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AI, Techno-Orientalism and the Mixed Experience

By: Campbell Brown

If you were on TikTok around December, you probably noticed the MyHeritage AI art trend going around. There’s usually a Hozier song playing in the background, and people use AI-generated art to see what they would look like in different decades. I did this last night, and just got my results back. However, the results from the AI art were interesting for several reasons. Some of them will be attached here for reference.

The results reminded me of two discussions my friend Sam and I were having around the time the trend burst into popularity– one on a concept known as ‘techno-orientalism,’ and the other on another tiktok trend asking ‘what era their face belonged to,’ equating certain features to certain periods in time. It made me realize– I don’t really have access to that. We don’t. Sam’s a fellow Wasian (hi!). Being mixed, we’re still an extremely small demographic, but we were denied or suppressed, not allowed to exist, or just simply didn’t exist, even on the small scale we occupy now. Due to this, I can’t say “I have a 70’s face!” and that’s not just because I’m non-white. I’ve seen the photos of my Chinese mom in the 70s/80s with a ridiculous blowout perm. She definitely has a 70’s face in that. But Sam and I just… don’t. We both love the aesthetics of different time periods, but just couldn’t equate ourselves to a decade pre-90s. I don’t think that I can’t fit into a vision of the past because I’m nonwhite: I think that it’s because I’m mixed.

I want to have a discussion about this, so here it goes:

Visions of the Future: AI, Techno-racism, and the Mixed Experience.

Part I: AI racism and techno-orientalism.

First, there’s been a lot of conversation picking up steam recently regarding artificial intelligence, or AI, as well as AI art or bias in the system that can go unchecked due to a lack of minority designers. I’m not the first to cover this, though it still could use a lot more attention: there’s problems with racist facial recognition programs, racist AI judges in beauty contests, soap dispensers that wouldn’t detect a black customers’ hands, the list seems to keep going on and on. Racial bias is often ingrained in AI– nothing is ever that subjective. Unconscious bias from white designers, along with factors like AI art drawing from sources of data they don’t understand (i.e art that depicts the future as a technological, cyberpunk-like city drawing from Asian elements for design inspiration), lead to results such as my depiction.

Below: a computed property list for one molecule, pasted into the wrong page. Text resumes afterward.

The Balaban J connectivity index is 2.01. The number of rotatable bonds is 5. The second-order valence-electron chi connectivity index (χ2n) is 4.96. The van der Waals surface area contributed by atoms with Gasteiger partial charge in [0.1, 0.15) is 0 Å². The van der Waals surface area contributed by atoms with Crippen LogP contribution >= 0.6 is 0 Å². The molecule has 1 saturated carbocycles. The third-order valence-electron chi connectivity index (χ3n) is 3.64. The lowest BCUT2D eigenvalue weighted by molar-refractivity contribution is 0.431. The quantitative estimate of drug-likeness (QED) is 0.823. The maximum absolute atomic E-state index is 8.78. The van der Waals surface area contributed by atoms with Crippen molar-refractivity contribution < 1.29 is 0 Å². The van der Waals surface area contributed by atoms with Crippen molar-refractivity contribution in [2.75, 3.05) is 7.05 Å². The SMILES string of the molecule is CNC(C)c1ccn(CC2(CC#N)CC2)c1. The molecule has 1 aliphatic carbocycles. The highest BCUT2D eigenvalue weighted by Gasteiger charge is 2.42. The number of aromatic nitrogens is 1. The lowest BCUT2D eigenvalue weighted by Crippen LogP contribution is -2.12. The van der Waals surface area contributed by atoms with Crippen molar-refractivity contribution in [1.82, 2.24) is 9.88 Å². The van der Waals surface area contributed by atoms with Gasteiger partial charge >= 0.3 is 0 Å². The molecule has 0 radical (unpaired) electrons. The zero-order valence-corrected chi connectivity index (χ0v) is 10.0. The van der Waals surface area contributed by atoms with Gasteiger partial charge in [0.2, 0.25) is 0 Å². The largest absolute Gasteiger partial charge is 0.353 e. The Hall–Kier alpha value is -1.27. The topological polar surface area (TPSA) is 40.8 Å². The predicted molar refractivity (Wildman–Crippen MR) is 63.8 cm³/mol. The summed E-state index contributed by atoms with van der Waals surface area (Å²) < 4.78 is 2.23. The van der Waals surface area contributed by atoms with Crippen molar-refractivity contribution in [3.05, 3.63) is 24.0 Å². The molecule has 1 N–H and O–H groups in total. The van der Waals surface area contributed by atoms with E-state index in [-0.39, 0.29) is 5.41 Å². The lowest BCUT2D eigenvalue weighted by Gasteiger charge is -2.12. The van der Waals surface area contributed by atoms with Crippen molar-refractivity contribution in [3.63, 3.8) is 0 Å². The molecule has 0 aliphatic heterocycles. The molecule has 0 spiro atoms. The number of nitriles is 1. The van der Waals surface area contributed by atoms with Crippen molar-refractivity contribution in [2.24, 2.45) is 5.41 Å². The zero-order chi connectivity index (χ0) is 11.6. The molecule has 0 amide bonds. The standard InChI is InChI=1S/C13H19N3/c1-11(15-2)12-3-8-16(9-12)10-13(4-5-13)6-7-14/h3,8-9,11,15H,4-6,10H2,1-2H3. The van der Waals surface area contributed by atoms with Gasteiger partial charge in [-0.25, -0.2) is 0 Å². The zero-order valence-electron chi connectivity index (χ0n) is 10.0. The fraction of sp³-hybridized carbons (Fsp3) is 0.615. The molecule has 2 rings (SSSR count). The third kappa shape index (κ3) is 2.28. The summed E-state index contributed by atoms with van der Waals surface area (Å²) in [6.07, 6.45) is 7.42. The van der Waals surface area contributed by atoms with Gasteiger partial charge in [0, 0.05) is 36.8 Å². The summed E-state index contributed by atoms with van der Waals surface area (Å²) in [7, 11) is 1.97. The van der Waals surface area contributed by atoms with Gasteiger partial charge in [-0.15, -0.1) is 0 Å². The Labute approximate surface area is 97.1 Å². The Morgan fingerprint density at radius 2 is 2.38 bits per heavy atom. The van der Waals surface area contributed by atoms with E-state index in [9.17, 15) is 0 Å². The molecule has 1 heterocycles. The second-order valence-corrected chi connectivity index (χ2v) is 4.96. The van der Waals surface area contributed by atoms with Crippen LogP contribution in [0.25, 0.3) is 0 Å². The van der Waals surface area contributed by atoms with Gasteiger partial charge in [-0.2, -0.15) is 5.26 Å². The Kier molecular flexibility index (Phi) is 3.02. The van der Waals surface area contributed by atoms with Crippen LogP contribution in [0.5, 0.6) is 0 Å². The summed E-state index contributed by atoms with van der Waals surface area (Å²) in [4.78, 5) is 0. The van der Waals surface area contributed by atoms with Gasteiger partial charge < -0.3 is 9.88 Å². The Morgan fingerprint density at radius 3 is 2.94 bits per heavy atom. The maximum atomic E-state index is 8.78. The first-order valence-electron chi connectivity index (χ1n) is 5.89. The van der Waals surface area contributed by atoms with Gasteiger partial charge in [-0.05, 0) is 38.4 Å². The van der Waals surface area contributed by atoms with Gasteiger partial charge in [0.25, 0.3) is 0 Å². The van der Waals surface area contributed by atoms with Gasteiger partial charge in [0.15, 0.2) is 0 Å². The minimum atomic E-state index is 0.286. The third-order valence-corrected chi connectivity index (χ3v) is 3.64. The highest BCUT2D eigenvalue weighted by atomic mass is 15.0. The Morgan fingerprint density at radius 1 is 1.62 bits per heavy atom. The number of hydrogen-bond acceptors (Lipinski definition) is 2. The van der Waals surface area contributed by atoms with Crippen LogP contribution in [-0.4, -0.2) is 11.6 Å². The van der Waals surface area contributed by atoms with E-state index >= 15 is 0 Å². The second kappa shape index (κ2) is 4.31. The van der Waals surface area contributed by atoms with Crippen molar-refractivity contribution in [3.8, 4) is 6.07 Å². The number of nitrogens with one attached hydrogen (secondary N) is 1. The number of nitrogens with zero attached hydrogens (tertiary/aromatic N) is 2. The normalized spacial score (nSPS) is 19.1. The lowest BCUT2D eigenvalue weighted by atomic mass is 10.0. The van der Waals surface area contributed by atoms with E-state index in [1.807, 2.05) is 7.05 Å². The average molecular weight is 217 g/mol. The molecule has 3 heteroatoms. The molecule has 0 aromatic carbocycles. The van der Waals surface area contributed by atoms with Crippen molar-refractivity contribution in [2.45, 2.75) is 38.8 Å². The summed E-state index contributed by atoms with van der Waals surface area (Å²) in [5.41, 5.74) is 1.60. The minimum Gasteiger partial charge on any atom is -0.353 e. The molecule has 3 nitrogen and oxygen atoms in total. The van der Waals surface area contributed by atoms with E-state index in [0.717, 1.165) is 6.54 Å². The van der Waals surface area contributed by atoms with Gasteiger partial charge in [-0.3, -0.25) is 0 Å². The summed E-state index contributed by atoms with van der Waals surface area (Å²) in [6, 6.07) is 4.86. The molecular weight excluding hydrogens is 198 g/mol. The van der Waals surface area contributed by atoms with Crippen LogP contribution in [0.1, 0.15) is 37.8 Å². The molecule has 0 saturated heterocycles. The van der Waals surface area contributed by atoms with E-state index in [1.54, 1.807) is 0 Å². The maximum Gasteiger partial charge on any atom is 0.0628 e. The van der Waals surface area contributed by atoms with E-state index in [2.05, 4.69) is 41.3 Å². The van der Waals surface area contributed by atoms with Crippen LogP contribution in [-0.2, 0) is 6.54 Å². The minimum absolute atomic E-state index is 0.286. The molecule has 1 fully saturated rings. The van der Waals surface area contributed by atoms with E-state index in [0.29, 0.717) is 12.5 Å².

Next, there’s the idea often referred to as ‘techno orientalism.’This term has a few meanings, but essentially, it’s the common modern phenomenon of the future always being portrayed with Asian elements, or of current Asia being thought of as an exotic, mysterious, technological hub– Tokyo or Beijing or Seoul pictured with flashing lights and high-tech bullet trains that, while not really being that ahead of the U.S, can be glamorized to an odd extent. In this ‘advanced, Asian future,’ Asians are portrayed as part of this society– almost robotic, if not literal robots. Think of movies like Ghost in the Shell, the Matrix, Blade Runner, and Pacific Rim, all inspired in some way or the other by Asian culture- fight scenes, city designs, imagery, character tropes. Techno-Orientalism has a tendency to portray Asians as futuristic.